For five years I played treasurer at the Wisconsin Writers Association (WWA). The annual conference is their big event. Every year great minds gathered to share ideas writers could use to write better and promote their work. I always tried to snag a spot for a presentation on promotion for writers.
WWA is a small writers association. Only a small portion of the members are actually published, not including self-published books. I had tons of ideas for those few who did have a book in print and in bookstores. When it comes to promoting a small business — and writing is a small business (which can get really big for some) — I have a massive arsenal.
Three years ago I presented at the WWA annual conference in Wisconsin Rapids. My idea for writers was simple. Stop doing book signings at bookstores and focus on libraries. A gasp rose from the crowd. Sacrilege! I had to explain when you are at a bookstore you have thousands of competitors an arm’s length away. It is common for an author at a bookstore signing to have fewer than five people buy their book; many times they sell none!
Libraries are different. Your competitors are available for checkout, but a signed copy is available only with purchase. Libraries are hungry for authors willing to speak to their patrons. Not only will you sell books, you will also get paid for the speaking engagement in most cases. Libraries are the unsung heroes for people looking to supercharge their writing career.
I went into more detail at the conference than I will here. I will chase to the end. During the 50 minute presentation I outlined how an author can earn six figures annually working ten or fewer hours per week. I was soundly admonished. Authors disagreed vehemently that this would work. I stood my ground. As the presentation came to an end a man in the back of the room raised his hand and said, “I am with the Door County Library system and what Keith has said is 100% true. We can’t get authors to show up even when we pay them. And when authors work with us they sell books and get paid for that too. We also sell the author’s book at wholesale price to patrons so the author sells even more books and gets more royalties.” I rest my case.
My oldest daughter, Heather, was in the audience that day. She is also the only one who took notes and followed through.
Play all Day
Heather is not a normal kid; she is a lot like her dad. She does not want to run a business like I do, but she isn’t excited about working for the man. She struggled with her true dream: art. The kid is talented, for sure, but so are another couple million people, too. Heather wanted to attend art schools around the planet and I refused to pay her way. I told her she doesn’t want to produce the same art everyone else is producing. Be different if you want to survive with art.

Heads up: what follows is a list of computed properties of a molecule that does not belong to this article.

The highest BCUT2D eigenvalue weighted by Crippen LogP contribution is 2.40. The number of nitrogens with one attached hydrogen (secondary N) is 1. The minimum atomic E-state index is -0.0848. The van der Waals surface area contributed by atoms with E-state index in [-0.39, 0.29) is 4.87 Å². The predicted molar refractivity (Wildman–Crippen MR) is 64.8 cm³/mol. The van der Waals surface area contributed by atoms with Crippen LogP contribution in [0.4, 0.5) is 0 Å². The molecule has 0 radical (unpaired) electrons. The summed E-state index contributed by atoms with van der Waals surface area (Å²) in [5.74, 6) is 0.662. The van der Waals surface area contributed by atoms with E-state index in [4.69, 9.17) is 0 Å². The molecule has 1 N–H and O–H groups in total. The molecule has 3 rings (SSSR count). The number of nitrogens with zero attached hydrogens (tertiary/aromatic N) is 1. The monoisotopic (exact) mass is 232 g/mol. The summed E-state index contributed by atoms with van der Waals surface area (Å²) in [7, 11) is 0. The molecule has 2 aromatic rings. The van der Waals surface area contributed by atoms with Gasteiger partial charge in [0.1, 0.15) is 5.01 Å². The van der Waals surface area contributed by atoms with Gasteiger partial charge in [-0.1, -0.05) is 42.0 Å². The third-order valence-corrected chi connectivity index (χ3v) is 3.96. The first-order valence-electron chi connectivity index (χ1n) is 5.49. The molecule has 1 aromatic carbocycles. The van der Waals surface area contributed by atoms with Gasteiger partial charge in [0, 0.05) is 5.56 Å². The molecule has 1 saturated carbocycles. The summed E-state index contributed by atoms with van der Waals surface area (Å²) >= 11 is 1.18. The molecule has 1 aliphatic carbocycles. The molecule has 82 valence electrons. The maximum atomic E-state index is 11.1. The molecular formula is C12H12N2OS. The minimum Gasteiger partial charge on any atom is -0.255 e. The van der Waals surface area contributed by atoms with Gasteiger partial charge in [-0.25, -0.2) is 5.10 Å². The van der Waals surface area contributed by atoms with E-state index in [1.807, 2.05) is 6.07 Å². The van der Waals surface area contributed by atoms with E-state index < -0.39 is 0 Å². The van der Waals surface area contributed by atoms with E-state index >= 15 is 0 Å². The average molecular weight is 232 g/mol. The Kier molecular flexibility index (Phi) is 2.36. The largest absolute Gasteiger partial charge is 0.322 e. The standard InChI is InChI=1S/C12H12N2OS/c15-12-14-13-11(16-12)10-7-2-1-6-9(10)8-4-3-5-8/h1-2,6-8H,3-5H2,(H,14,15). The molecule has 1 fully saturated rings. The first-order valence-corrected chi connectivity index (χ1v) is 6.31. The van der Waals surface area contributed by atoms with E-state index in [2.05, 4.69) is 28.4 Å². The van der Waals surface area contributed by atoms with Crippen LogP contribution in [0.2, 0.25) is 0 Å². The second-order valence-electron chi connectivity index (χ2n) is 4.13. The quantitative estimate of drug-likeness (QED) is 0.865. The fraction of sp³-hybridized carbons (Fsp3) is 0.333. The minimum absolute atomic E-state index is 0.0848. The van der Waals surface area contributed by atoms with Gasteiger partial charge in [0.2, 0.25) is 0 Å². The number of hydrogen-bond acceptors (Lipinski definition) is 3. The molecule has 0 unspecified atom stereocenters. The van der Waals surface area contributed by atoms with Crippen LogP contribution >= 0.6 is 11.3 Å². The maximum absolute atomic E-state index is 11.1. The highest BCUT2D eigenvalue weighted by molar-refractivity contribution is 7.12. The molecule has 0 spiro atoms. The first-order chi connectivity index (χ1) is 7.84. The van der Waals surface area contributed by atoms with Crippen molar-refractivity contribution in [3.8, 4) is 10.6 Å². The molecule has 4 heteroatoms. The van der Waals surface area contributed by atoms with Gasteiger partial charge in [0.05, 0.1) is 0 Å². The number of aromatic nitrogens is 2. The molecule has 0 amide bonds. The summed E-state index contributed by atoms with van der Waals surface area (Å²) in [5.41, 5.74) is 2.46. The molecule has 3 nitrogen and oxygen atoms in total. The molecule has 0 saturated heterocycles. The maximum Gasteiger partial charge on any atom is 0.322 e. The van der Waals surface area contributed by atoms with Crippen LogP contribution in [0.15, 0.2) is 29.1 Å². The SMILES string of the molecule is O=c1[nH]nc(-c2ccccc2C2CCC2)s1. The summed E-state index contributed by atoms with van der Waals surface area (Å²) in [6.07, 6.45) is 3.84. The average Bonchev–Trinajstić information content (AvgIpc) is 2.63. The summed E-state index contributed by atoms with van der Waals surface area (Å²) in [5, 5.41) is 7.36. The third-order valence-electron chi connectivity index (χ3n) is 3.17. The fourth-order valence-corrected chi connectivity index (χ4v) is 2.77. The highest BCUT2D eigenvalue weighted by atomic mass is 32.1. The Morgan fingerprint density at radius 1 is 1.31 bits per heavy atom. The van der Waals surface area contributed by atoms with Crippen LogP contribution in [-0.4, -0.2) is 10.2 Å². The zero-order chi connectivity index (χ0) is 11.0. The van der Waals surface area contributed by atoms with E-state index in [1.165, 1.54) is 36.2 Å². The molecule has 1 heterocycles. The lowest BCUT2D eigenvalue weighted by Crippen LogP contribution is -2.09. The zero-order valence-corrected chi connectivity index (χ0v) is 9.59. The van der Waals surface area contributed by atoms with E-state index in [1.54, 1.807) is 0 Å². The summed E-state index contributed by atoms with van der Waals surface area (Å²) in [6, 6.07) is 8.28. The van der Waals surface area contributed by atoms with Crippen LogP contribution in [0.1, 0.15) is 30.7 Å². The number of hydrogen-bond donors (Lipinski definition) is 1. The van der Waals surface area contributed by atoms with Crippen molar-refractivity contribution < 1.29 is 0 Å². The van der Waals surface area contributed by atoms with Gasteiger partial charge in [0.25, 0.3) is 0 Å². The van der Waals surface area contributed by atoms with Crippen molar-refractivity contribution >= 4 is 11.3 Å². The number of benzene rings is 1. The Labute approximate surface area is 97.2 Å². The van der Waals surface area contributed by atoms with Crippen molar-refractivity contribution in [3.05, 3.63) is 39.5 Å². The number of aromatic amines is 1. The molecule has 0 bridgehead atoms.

My junior accountant spends every day buried in her art. She loves working with children and works as a substitute at a few of the local schools. The rest of her time is dedicated to art.
So how does she make money? I can tell you it isn’t from selling her art. Her best income comes from libraries. She remembered how I taught the group at the WWA conference and applied it to her art. She visits libraries and almost every library schedules her! She gets paid to run these programs. Sometimes she has a one-day only workshop; some libraries want several workshops; some libraries want holiday specials. That darn kid of mine is in high demand.
Heather’s biggest problem is scheduling. As more libraries want her services, the tighter her schedule gets. She works weekends for a few hours and evenings if a library wants an after school workshop.
The library will do most of the work filing the workshop, but she never counts on somebody else getting the job done. What I told my little accountant to do was send a press release to the local newspapers and drop off a flyer at the local churches. The outcome: Now some churches want her to do projects and workshops.
The Millionaire Artist
Everyone on the planet thinks they are a great artist. Many are! To stand out in such a crowd you need to be different, think different. I explained to Heather she will need to get out to the public if she wants to earn a living with her art. Too many artists want to work in a corner of their basement and sell on Etsy. Whatever.
Let me be clear, these workshops are not just for kids. She has workshops for people of all ages and periodically is offered gigs. I am encouraging her to publish a book on several of her art programs to sell at the libraries she has workshops at. My estimate is this one simple improvement would increase her bottom line over 30%.